“Distributive politics and congressional voting: public lands reform in the Jacksonian era”
Sean Gailmard, Jeffery A. Jenkins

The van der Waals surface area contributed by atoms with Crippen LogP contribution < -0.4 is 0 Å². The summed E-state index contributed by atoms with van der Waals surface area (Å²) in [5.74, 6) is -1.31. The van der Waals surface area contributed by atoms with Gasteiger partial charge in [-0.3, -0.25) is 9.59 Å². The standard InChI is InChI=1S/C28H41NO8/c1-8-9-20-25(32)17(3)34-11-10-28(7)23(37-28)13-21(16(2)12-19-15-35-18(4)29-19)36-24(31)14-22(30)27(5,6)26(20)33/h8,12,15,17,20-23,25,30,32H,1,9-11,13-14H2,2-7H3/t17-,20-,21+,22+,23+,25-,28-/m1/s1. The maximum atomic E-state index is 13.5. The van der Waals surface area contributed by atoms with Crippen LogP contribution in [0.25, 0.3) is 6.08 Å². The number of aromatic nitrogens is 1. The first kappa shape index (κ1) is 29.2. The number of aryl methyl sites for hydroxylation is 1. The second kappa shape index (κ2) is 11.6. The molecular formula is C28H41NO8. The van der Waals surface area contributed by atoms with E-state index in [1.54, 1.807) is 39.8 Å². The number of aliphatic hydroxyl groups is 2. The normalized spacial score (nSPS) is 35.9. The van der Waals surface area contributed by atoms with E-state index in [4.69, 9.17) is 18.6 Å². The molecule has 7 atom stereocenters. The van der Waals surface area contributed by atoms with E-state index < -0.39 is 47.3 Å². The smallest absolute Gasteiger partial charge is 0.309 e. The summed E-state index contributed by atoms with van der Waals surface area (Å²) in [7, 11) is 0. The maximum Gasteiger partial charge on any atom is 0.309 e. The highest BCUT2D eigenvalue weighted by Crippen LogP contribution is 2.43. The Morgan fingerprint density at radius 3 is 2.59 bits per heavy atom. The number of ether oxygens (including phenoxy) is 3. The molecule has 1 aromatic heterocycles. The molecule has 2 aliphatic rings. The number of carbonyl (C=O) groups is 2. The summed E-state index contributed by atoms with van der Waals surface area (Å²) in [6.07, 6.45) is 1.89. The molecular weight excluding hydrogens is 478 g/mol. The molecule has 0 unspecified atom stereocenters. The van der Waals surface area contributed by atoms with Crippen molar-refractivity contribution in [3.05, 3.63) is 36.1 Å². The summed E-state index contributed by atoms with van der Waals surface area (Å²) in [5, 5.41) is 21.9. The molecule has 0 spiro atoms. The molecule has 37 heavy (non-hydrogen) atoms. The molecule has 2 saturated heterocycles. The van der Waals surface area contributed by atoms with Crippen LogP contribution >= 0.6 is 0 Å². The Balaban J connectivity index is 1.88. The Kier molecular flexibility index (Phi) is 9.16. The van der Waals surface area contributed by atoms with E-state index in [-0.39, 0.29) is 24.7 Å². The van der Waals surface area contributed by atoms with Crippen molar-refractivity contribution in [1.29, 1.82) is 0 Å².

During the 1830s, Congress passed a series of laws reforming U.S. policy on acquiring public lands. These laws established a federal land policy of preemption, under which squatters on public land obtained legal title to it in exchange for payment of a minimum (and low) price per acre. Preemption significantly liberalized the terms of land ownership in the U.S. We analyze roll call voting on the preemption acts in Congress from a distributive politics perspective. The key finding is that a member’s region of the country consistently adds explanatory power on top of that provided by ideology or party: members of Congress from the original thirteen states were less supportive of preemption on Western lands, all else constant. Moreover, this effect is much stronger in the House of Representatives than in the Senate. This is inconsistent with explanations of a West-South coalition vs. the North often found in the historical literature, but is consistent with a distributive politics perspective based on rent seeking by Western landholders.
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